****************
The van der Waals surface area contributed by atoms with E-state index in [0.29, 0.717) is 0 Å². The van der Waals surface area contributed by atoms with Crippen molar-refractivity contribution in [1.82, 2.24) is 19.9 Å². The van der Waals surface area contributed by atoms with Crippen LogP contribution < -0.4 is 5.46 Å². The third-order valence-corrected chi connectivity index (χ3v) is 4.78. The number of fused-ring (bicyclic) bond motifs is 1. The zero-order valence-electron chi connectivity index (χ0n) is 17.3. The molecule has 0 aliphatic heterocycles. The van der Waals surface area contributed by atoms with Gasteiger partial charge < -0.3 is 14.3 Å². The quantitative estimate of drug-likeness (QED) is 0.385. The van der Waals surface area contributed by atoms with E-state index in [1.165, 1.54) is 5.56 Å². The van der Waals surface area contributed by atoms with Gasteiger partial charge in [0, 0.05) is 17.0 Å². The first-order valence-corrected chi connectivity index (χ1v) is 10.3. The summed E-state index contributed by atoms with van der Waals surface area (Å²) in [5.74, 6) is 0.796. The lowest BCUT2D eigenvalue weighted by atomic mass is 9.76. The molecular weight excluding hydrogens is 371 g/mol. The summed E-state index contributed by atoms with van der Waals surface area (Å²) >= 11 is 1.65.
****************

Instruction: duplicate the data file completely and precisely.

The van der Waals surface area contributed by atoms with E-state index in [0.29, 0.717) is 0 Å². The van der Waals surface area contributed by atoms with Crippen molar-refractivity contribution in [1.82, 2.24) is 19.9 Å². The van der Waals surface area contributed by atoms with Crippen LogP contribution < -0.4 is 5.46 Å². The third-order valence-corrected chi connectivity index (χ3v) is 4.78. The number of fused-ring (bicyclic) bond motifs is 1. The zero-order valence-electron chi connectivity index (χ0n) is 17.3. The molecule has 0 aliphatic heterocycles. The van der Waals surface area contributed by atoms with Gasteiger partial charge < -0.3 is 14.3 Å². The quantitative estimate of drug-likeness (QED) is 0.385. The van der Waals surface area contributed by atoms with E-state index in [1.165, 1.54) is 5.56 Å². The van der Waals surface area contributed by atoms with Gasteiger partial charge in [0, 0.05) is 17.0 Å². The first-order valence-corrected chi connectivity index (χ1v) is 10.3. The summed E-state index contributed by atoms with van der Waals surface area (Å²) in [5.74, 6) is 0.796. The lowest BCUT2D eigenvalue weighted by atomic mass is 9.76. The molecular weight excluding hydrogens is 371 g/mol. The summed E-state index contributed by atoms with van der Waals surface area (Å²) >= 11 is 1.65.